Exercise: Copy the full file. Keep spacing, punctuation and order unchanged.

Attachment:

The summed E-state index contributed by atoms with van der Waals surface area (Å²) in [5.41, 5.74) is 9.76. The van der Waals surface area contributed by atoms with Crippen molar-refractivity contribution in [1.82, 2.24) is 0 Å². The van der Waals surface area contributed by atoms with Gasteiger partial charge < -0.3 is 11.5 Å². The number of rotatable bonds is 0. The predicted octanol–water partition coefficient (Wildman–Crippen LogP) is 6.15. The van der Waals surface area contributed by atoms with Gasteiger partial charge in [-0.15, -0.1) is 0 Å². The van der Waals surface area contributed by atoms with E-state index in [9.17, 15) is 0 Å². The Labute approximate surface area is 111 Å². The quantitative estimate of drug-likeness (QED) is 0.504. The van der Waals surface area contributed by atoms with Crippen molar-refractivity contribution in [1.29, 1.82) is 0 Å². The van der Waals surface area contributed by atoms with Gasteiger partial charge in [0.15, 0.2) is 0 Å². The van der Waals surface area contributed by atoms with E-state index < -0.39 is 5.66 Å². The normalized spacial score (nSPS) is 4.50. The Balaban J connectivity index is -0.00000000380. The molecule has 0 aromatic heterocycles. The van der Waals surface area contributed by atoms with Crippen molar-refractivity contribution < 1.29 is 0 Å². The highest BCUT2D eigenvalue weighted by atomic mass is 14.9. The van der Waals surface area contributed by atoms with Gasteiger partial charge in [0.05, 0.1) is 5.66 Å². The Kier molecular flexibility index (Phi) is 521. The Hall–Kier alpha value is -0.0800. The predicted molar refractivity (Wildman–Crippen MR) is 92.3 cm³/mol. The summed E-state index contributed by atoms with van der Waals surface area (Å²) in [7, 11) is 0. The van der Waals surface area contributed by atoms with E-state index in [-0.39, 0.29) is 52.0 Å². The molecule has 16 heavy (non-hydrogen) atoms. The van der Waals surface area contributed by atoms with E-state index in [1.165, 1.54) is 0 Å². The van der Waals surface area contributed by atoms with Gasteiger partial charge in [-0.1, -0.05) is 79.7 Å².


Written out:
The summed E-state index contributed by atoms with van der Waals surface area (Å²) in [5.41, 5.74) is 9.76. The van der Waals surface area contributed by atoms with Crippen molar-refractivity contribution in [1.82, 2.24) is 0 Å². The van der Waals surface area contributed by atoms with Gasteiger partial charge < -0.3 is 11.5 Å². The number of rotatable bonds is 0. The predicted octanol–water partition coefficient (Wildman–Crippen LogP) is 6.15. The van der Waals surface area contributed by atoms with Gasteiger partial charge in [-0.15, -0.1) is 0 Å². The van der Waals surface area contributed by atoms with E-state index in [9.17, 15) is 0 Å². The Labute approximate surface area is 111 Å². The quantitative estimate of drug-likeness (QED) is 0.504. The van der Waals surface area contributed by atoms with Crippen molar-refractivity contribution in [1.29, 1.82) is 0 Å². The van der Waals surface area contributed by atoms with Gasteiger partial charge in [0.15, 0.2) is 0 Å². The van der Waals surface area contributed by atoms with E-state index < -0.39 is 5.66 Å². The normalized spacial score (nSPS) is 4.50. The Balaban J connectivity index is -0.00000000380. The molecule has 0 aromatic heterocycles. The van der Waals surface area contributed by atoms with Crippen molar-refractivity contribution < 1.29 is 0 Å². The highest BCUT2D eigenvalue weighted by atomic mass is 14.9. The van der Waals surface area contributed by atoms with Gasteiger partial charge in [0.05, 0.1) is 5.66 Å². The Kier molecular flexibility index (Phi) is 521. The Hall–Kier alpha value is -0.0800. The predicted molar refractivity (Wildman–Crippen MR) is 92.3 cm³/mol. The summed E-state index contributed by atoms with van der Waals surface area (Å²) in [7, 11) is 0. The van der Waals surface area contributed by atoms with E-state index in [-0.39, 0.29) is 52.0 Å². The molecule has 16 heavy (non-hydrogen) atoms. The van der Waals surface area contributed by atoms with E-state index in [1.165, 1.54) is 0 Å². The van der Waals surface area contributed by atoms with Gasteiger partial charge in [-0.1, -0.05) is 79.7 Å².